Bill to Allow Sale of Needles Without a Prescription Has ‘Huge Flaw,’ Bakersfield Californian Says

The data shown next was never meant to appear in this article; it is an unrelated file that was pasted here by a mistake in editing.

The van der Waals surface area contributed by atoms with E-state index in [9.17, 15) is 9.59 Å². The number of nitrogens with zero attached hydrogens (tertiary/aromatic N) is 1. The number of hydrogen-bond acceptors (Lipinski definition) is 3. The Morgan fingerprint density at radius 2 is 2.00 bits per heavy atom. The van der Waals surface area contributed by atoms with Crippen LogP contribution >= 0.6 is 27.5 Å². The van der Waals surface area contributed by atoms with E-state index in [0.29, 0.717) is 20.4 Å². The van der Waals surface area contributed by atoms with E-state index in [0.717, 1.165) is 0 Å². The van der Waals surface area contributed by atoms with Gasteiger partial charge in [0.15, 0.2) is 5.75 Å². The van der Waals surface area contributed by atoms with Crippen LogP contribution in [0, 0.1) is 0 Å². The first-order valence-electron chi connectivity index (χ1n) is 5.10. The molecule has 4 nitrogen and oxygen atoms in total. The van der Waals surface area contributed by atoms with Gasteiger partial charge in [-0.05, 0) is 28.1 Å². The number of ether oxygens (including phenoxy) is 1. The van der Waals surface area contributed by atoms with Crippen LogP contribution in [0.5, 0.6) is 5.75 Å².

A Senate-passed bill (SB 1785) that would allow adults to purchase as many as 30 hypodermic needles at licensed pharmacies without a doctor's prescription to help reduce the spread of diseases has a "huge flaw" -- "it does not mandate an exchange," according to a Bakersfield Californian editorial (Bakersfield Californian, 6/10). State law currently requires a prescription to purchase needles, except for those used to inject adrenaline or insulin. The bill, which passed the Senate 21-12 last month, would require pharmacies to store syringes so that they are available only to authorized personnel and not openly available to customers. The legislation also would require pharmacists to provide an on-site safe syringe disposal program and information on drug treatment and disease prevention (California Healthline, 5/24). The editorial points out that the "need for a prescription is the reason intravenous drug [users] share needles," which can increase the spread of diseases such as HIV and hepatitis C, adding that the bill would remove the "leading barrier to drug addicts' ability to use clean needles." However, the legislation, which would not require a needle exchange, "does nothing to take the infected needles off the street," the editorial says. The editorial states that most needle-exchange programs allow individuals to exchange used needles for sterile needles and provide counseling for drug users on sterilization procedures and safe sex practices to reduce the spread of HIV. According to the editorial, "without the mandate for disposal of used and infected" needles, drug users may "pass the used and infected ones on to less fortunate fellow users." The editorial concludes, "The question that has to be answered ... is whether this halfway approach compounds the problem rather than reduces it. ... As a matter of political reality, needle-exchange programs should be a local option -- but only with a true exchange and disposal requirement" (Bakersfield Californian, 6/10).This is part of the California Healthline Daily Edition, a summary of health policy coverage from major news organizations. Sign up for an email subscription.